"They were great soldiers for us," the GM said. "We thank them for everything they've done. We'd love to have them back. That's what I've said since last summer and that's what I'll say again. It takes two parties to agree to a contract and future together. Time will tell."
As for Matt Duchene, the trade deadline acquisition who came up big in the playoffs with 10 points and two game-winning goals, Kekalainen said he hopes to bring the center back to Columbus. The Blue Jackets gave up two prospects and a first-round draft pick at the deadline for Duchene and would owe Ottawa another first-round pick if Duchene inks a deal.
"We've talked to him about our vision and our plans and all of that several times, and time will tell what his plans are and we'll find out about them," Kekalainen said. "As I said to him when we traded for him, we're fine with accepting the risk he might just be a rental, and if that's the case, that's the case. But he brought a lot of those things that we thought he would bring."
Video: Duchene on the city of Columbus
As for his decision to make four trades at the deadline that brought in Duchene, fellow Senators forward Ryan Dzingel, defenseman Adam McQuaid and goaltender Keith Kinkaid -- costing the team draft picks in all four cases -- Kekalainen said he didn't regret the moves, especially given the state of the team's prospect pool.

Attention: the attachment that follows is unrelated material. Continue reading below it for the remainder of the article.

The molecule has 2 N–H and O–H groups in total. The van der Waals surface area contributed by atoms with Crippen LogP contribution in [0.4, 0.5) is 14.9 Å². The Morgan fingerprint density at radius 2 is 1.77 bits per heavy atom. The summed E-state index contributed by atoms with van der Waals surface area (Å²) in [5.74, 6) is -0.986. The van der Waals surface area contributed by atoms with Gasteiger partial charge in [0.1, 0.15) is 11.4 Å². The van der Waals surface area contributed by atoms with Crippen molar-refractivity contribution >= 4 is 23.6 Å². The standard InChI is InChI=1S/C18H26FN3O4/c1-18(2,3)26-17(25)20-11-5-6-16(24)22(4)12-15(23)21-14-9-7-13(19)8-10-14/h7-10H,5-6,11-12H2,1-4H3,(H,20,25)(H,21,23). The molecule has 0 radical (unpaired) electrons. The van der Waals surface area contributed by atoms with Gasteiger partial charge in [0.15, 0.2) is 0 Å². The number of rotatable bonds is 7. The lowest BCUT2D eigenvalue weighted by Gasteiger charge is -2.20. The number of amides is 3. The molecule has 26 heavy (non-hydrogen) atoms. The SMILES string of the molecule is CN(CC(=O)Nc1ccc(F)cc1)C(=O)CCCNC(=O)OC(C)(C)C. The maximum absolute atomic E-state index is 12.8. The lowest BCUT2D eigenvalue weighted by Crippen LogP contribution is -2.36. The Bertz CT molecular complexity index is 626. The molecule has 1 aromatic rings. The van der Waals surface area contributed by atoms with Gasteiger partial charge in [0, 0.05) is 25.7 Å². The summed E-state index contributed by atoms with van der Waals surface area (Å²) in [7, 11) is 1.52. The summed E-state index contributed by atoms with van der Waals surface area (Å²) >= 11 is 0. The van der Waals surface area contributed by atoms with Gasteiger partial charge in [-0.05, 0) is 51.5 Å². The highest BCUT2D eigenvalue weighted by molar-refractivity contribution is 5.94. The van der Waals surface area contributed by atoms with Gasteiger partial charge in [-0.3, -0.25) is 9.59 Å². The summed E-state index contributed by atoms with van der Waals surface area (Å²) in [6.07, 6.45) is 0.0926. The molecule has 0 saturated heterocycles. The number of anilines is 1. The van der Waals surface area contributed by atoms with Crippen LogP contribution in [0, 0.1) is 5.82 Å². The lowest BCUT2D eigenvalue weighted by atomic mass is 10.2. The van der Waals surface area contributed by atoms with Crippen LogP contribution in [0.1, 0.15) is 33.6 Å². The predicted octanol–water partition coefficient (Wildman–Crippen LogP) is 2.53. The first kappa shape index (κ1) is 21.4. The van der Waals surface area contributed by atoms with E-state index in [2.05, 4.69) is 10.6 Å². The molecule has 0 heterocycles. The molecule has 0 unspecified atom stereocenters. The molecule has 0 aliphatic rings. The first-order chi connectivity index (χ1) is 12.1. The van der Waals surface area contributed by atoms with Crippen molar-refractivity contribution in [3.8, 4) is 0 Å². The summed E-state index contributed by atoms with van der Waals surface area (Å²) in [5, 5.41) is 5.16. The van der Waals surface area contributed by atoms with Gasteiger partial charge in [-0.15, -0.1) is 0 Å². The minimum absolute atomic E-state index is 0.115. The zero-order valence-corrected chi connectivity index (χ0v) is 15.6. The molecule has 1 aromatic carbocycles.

"We thought we had a team that could compete with anybody," Kekalainen said. "I think we showed that we have a team that can compete with anybody. I thought we played probably the two best teams in the NHL in the regular season in the first two rounds and couldn't get past the second one. Now we have to get back to work on getting some more picks. Every time we're going to miss an opportunity to try to pick a player that may or may not become an NHL player, we're going to grind our teeth a little bit.
"But we wanted to give this group the best possible chance we could to win the Cup, and that was the reason behind the philosophy. We had great support from everybody in the organization from the top to the bottom of why we were doing this, and that's why we went for it.
"It was exciting. I'm just sad that it ended too soon, but I said it before: I'd do it again in a second. We believed in this group and I think we proved that they earned it and they were definitely worth it."
The Blue Jackets will have at least $30 million of cap room going into the offseason, and Kekalainen made clear ownership would give management the financial arsenal to make whatever moves it feels are necessary in the offseason.
The goal, as Kekalainen has maintained, is to build a Stanley Cup winner in the capital city. Columbus got closer than ever this spring but still left the postseason as 30 other teams will -- disappointed in the way the season finished.
"Why be in the NHL if your goal is not to win the Stanley Cup?" he said. "That's the only trophy that is really worth competing for. I don't think any team is happy, even if they win the Presidents' Trophy and go out in the first or second round. Who cares? I'm pretty sure they would all say the same thing.
"It's the Stanley Cup that everyone wants to win. Until you do that, you're going to keep working at it."